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  • Collectively the results presented here provide


    Collectively, the results presented here provide new insights into ligand binding, clustering, spatial distribution, and phosphorylation of DDR1b and DDR2 in response to soluble collagen I. As depicted in the cartoon of Scheme 1, we postulate a model in which the spatial distribution and assembly of DDRs is dependent on the morphological state of collagen and precedes receptor phosphorylation. In this model, we propose that DDR1b cluster formation is promoted by the presence of non-fibrillar collagen present during the early stages of collagen fibrillogenesis. These DDR1b clusters undergo g15 to early endosomes, within a few minutes of collagen stimulation, as shown in our earlier studies [16]. At later time points, a fraction of DDR1b receptor clusters may recycle back to the plasma membrane with their cargo. During this process of recycling, a sub-population of DDR1b clusters is enriched with phosphorylated receptor species at Y513. Whether these phosphorylated DDR1b clusters localize in the endosome or the cell-membrane cannot be presently deciphered. Further studies are required to dissect the molecular composition and sub-cellular location of DDR1b clusters, which may be responsible for specific cell-signaling pathways, as has been defined for other members of the receptor tyrosine kinase family [37], [38]. In this regard, it is interesting to note that DDR1 has also been reported to co-internalize with and phosphorylate upon stimulation of insulin-like-growth factor I (IGF-IR) receptor, and the collagen-dependent phosphorylation of DDR1 was impaired in the absence of IGF-IR [39]. Finally, it is important to emphasize the limitations and sensitivity of the techniques and reagents used (e.g., a limited number of anti-phosphotyrosine antibodies) here to follow the spatial–temporal profile of receptor phosphorylation. Another caveat in our studies was that only partial and/or intermittent co-localization of immuno-stained collagen was observed with the clusters and filamentous structures formed by DDRs. We postulate that this could be due to masking of antibody-recognizing epitopes on collagen as a result of DDR binding. Future studies using additional antibodies, fluorescently labeled collagen, submicroscopic high-resolution imaging of molecular complexes, laser capture-microdissection [40] and identification of phosphorylated receptor species by phospho-proteomics approaches at various time points are warranted to elucidate the state of collagen and of these unique collagen receptors upon ligand interactions.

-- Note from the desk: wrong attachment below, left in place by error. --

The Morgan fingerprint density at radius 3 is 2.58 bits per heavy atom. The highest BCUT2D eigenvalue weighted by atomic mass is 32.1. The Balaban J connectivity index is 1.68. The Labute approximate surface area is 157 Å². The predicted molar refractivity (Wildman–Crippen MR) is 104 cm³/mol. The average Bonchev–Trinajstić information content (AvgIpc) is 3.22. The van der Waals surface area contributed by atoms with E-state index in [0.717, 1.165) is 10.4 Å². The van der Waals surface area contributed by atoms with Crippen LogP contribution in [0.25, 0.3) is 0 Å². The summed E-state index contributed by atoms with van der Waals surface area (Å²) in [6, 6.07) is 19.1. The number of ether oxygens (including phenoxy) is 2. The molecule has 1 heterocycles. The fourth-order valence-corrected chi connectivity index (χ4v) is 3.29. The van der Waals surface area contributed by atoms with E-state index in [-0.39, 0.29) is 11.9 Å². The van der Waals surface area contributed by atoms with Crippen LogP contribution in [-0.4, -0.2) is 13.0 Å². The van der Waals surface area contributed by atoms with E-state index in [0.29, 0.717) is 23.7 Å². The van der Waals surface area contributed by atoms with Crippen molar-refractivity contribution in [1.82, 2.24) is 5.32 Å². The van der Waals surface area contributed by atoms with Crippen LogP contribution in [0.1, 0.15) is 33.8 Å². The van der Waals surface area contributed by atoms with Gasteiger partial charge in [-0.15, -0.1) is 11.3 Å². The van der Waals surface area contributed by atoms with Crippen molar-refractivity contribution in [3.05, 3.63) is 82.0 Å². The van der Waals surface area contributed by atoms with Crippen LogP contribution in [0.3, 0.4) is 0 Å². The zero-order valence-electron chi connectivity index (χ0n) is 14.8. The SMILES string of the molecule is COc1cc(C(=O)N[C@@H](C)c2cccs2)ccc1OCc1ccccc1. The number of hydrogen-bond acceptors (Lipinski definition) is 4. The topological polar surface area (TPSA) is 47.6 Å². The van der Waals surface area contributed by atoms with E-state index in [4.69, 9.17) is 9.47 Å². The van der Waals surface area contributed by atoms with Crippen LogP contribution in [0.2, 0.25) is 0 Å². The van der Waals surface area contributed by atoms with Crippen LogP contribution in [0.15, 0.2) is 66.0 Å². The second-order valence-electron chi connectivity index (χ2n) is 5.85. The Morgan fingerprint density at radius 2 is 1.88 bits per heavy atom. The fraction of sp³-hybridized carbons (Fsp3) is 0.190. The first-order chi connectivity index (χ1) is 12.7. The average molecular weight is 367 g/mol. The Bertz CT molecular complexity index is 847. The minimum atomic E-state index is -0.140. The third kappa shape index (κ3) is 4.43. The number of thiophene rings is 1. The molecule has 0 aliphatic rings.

Acknowledgment This work was supported by NSF CMMI award 1201111 to G.A., AHA predoctoral award 16PRE31160013 to D.Y., and grants from the NIH-NCI (CA1986), Department of Defense (W81XWH-15-1-0226), and the Sky Foundation to R.F. We acknowledge Nabanita Chatterjee at OSU for her assistance with cell-culture experiments.
    Introduction Lymphoma is one of the most malignant cancer which originates from lymphoid tissue. Lymphoma can be basically divided into two types in accordance with the origin of tumor cells, namely B and T-cell lymphoblastic lymphoma (B-LBL and T-LBL). T-LBL is undoubtedly one of the most aggressive and deadliest cancers across the world (You et al., 2015). Despite decades of effort, the outcome of T-LBL remains disappointing. The lack of markers for detecting patients with a high risk of tumor metastasis and recurrence also leads to the disappointing prognosis of T-LBL patients (Al Khabori et al., 2018). Thus, identifying effective and stable therapeutic markers for clinical management of T-LBL is quite imperative. Recent studies documented that epigenetic regulation also participates in tumor initiation and progression (Torre et al., 2015). Non-coding RNAs (ncRNAs), which occupy the majority of human genome, have been shown to act as imperative roles involved in the proliferation, migration and apoptosis of cells (Fang et al., 2018; Zhang et al., 2017; Huang et al., 2014; Qi et al., 2016; Xu et al., 2018a, Xu et al., 2018b). What\'s more, mounting evidence indicate that circular RNAs (circRNAs) expression is dysregulated and contributes to oncogenesis of several carcinomas, including cholangiocarcinoma, breast cancer, and lung cancer, etc. (Xu et al., 2018a, Xu et al., 2018b; Liu et al., 2018; Tian et al., 2019). CircRNAs are often upregulated and downregulated, and may promote/inhibit tumor progression (Pan et al., 2019; Zhu et al., 2019; Wei et al., 2019). However, the role of circRNAs in T-LBL is still not studied and needed to be further explored. In this project, we screened the differentially expressed circRNAs between T-LBL tissues and normal infantile thymus and hsa_circRNA_101303 was identified the highest expressed circRNA in cancer tissues. Hsa_circRNA_101303 is located at chr13: 113963957-113964177 and is a transcript product of LAMP1 gene (circ-LAMP1). This study explored the functions and mechanisms of circ-LAMP1.